Today we focussed on trying to work out why Durban Metro and the other official governmental bodies had failed to get organised to handle the refugee crisis, and see what could be done about this.
The good news is the Province is officially taking over the problem, and they have surveyed several sites with a view establishing 3-5 large refugee camps in Durban. Hopefully these will be properly designed and serviced up to United Nations specifications, and will go a long way to ensuring that until a further resolution is reached. The refugees will at least be sheltered under safe and sanitary conditions, while being fed and otherwise provided for. Province has considerable funds and resources, and there is at least the possibility that it could be done properly.
On the down side it became even clearer that Durban Metro just hasn’t got their game together. The attitude being projected seems to be that the Red Cross, churches and other NGOs should handle the problem.
It seems that even the people that are trying to monitor the problem are led to believe that it is more under control than it actually is.
This leads us to focus on a quite specific problem – the gap between when current supplies we provided to Red Cross run out and when the Provicial refugee camps are effectively up and running. At this stage nobody knows how big that gap will be, but it presents a potentially serious crisis. We believe that Durban Metro should step into this gap, and those of you that still intend to contact your local Ward Councillor or the press, should focus on this very specific issue.
I spoke to Councillors Gloria Borman (ANC) and Sue Burrows (DA) and they were quite sympathetic, but also seemed to have been told that the problem is much less serious that it really is. They had both at least gone to see the shelters in the Wards.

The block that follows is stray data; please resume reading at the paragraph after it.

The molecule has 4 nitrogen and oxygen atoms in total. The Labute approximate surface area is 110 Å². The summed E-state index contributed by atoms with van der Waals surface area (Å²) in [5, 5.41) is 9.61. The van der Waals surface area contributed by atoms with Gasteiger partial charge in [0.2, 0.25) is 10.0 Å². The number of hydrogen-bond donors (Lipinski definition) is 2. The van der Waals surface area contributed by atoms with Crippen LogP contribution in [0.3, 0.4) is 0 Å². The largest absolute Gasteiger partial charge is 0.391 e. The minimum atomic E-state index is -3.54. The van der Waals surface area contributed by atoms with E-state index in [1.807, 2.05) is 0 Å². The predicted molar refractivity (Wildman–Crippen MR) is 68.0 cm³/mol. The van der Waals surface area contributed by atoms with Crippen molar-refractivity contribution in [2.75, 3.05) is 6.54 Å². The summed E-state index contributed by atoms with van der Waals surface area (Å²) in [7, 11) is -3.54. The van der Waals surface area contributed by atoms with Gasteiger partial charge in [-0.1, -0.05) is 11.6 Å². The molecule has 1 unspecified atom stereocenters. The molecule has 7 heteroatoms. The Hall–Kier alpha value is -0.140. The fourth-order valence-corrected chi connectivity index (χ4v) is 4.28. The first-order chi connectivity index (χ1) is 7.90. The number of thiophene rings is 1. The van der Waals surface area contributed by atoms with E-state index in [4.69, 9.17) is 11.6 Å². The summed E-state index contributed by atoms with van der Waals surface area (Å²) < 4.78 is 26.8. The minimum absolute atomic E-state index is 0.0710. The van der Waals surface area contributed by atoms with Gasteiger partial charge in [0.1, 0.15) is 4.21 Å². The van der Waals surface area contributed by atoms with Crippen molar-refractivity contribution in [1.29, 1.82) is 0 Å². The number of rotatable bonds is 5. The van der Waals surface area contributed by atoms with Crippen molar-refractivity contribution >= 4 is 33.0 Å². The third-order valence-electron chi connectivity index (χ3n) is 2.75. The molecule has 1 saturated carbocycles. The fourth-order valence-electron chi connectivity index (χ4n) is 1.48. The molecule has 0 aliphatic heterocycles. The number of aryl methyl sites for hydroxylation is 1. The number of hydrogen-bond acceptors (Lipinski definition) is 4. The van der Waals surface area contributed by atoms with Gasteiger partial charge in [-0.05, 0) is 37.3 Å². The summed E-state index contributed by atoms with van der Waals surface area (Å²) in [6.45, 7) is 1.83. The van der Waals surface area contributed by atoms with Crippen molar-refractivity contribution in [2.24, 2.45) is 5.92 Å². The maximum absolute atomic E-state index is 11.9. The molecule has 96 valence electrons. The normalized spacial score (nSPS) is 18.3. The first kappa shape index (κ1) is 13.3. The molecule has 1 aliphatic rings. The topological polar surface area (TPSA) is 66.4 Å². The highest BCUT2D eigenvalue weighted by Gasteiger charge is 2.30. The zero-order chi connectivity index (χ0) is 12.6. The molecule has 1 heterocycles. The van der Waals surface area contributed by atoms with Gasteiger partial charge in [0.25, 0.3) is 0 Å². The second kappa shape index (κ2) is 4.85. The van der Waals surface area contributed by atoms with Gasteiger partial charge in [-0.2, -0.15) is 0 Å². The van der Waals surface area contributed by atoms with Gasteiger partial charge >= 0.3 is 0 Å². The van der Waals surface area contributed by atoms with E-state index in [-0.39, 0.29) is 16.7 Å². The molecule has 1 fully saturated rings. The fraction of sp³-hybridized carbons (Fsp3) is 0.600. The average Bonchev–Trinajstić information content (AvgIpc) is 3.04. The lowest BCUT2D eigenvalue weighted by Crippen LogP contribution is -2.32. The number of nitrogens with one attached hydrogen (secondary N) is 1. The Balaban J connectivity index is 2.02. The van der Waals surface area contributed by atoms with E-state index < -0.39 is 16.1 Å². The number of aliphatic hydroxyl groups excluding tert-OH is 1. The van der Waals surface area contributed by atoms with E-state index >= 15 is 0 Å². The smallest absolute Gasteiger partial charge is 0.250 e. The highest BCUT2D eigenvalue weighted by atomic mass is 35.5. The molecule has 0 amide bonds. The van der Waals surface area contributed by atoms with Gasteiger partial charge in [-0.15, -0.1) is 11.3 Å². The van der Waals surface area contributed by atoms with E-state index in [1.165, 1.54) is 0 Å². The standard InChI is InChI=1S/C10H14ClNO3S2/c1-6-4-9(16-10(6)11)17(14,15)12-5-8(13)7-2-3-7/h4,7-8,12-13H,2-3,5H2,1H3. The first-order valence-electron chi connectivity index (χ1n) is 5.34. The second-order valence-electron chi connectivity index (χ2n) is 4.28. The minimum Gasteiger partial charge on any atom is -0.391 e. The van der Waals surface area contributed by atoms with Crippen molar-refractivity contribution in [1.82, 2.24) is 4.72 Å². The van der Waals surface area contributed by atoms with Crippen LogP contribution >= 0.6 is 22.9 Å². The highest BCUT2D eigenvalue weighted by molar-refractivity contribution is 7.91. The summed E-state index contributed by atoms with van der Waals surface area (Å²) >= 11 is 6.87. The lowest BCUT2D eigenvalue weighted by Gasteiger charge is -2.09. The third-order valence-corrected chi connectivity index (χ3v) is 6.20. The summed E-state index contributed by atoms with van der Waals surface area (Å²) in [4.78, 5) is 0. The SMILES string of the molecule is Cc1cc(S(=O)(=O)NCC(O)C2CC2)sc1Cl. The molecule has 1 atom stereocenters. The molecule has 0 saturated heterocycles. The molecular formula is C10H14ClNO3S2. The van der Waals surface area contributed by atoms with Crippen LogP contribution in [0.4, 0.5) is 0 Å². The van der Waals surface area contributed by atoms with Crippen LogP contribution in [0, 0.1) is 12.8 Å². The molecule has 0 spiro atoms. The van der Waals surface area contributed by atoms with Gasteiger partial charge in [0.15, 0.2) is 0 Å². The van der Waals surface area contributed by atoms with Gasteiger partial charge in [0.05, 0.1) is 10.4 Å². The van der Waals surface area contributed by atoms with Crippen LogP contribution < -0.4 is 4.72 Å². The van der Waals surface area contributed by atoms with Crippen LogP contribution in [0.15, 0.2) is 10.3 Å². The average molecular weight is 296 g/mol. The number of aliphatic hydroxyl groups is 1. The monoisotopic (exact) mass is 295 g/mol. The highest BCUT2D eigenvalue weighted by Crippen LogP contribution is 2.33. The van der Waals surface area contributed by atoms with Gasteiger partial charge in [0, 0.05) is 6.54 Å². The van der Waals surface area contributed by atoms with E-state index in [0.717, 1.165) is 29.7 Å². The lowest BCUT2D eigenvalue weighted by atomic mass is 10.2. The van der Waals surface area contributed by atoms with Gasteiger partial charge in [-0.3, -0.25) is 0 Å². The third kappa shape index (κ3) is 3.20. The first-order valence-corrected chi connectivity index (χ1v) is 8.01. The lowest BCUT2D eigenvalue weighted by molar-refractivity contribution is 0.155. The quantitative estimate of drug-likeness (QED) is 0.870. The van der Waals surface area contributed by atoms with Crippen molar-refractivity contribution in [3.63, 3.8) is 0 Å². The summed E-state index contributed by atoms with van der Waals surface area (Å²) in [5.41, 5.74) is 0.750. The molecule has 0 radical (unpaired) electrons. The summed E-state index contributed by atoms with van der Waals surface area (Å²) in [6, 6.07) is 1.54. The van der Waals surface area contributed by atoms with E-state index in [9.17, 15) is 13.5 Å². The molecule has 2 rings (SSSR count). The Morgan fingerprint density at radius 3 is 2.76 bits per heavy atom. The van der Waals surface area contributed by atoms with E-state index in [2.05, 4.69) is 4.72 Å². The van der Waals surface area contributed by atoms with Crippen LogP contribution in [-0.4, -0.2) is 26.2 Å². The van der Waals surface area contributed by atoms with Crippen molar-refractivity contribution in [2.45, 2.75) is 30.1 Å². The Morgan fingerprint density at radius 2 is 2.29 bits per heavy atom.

Cyril Vezi of Red Cross has applied for 3 months funding to provide food for the refugees, but the question is also how long it will take for that to become available. Durban seems to be a low priority within the national Red Cross hierarchies because we have far fewer refugees than Gauteng or the Western Cape.
At the same time the official plan is to help those refugees who want to return to their home countries to do so. Unfortunately for many of them that is just not an option, especially for those from DRC and Burundi, who have fled civil wars and have nothing to go back to. The same applies in a less drastic way to many Zimbabweans.
At a later stage we will consider the problem of having people staying indefinitely in refugee camps in the middle of a hostile city – a very weird situation by any estimation. But sufficient unto the day is the evil thereof, and today we will simply focus on the period between when current resouces dry up and the refugee camps are up and running.
increase the peace